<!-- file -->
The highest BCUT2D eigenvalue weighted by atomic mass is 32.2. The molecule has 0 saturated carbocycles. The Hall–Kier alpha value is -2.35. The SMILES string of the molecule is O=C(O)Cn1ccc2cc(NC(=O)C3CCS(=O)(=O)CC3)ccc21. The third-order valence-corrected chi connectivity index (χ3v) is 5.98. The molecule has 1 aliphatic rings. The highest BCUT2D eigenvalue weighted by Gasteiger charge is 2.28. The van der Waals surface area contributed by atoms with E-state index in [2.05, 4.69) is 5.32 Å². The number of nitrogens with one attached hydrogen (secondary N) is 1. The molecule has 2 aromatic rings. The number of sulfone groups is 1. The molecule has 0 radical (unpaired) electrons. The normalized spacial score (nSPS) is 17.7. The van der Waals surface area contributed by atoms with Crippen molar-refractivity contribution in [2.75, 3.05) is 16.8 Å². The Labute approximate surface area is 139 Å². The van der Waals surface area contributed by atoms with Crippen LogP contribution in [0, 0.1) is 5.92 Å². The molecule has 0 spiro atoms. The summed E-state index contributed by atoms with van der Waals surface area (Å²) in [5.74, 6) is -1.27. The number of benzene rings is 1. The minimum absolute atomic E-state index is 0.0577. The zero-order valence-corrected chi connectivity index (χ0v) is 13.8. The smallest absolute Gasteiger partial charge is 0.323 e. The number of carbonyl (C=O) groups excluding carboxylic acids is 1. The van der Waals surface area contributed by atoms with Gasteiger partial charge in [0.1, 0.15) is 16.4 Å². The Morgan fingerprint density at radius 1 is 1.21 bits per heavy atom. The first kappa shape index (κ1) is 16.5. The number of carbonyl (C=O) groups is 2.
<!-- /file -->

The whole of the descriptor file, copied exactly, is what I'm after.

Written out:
The highest BCUT2D eigenvalue weighted by atomic mass is 32.2. The molecule has 0 saturated carbocycles. The Hall–Kier alpha value is -2.35. The SMILES string of the molecule is O=C(O)Cn1ccc2cc(NC(=O)C3CCS(=O)(=O)CC3)ccc21. The third-order valence-corrected chi connectivity index (χ3v) is 5.98. The molecule has 1 aliphatic rings. The highest BCUT2D eigenvalue weighted by Gasteiger charge is 2.28. The van der Waals surface area contributed by atoms with E-state index in [2.05, 4.69) is 5.32 Å². The number of nitrogens with one attached hydrogen (secondary N) is 1. The molecule has 2 aromatic rings. The number of sulfone groups is 1. The molecule has 0 radical (unpaired) electrons. The normalized spacial score (nSPS) is 17.7. The van der Waals surface area contributed by atoms with Crippen molar-refractivity contribution in [2.75, 3.05) is 16.8 Å². The Labute approximate surface area is 139 Å². The van der Waals surface area contributed by atoms with Crippen LogP contribution in [0, 0.1) is 5.92 Å². The molecule has 0 spiro atoms. The summed E-state index contributed by atoms with van der Waals surface area (Å²) in [5.74, 6) is -1.27. The number of benzene rings is 1. The minimum absolute atomic E-state index is 0.0577. The zero-order valence-corrected chi connectivity index (χ0v) is 13.8. The smallest absolute Gasteiger partial charge is 0.323 e. The number of carbonyl (C=O) groups excluding carboxylic acids is 1. The van der Waals surface area contributed by atoms with Gasteiger partial charge in [0.1, 0.15) is 16.4 Å². The Morgan fingerprint density at radius 1 is 1.21 bits per heavy atom. The first kappa shape index (κ1) is 16.5. The number of carbonyl (C=O) groups is 2.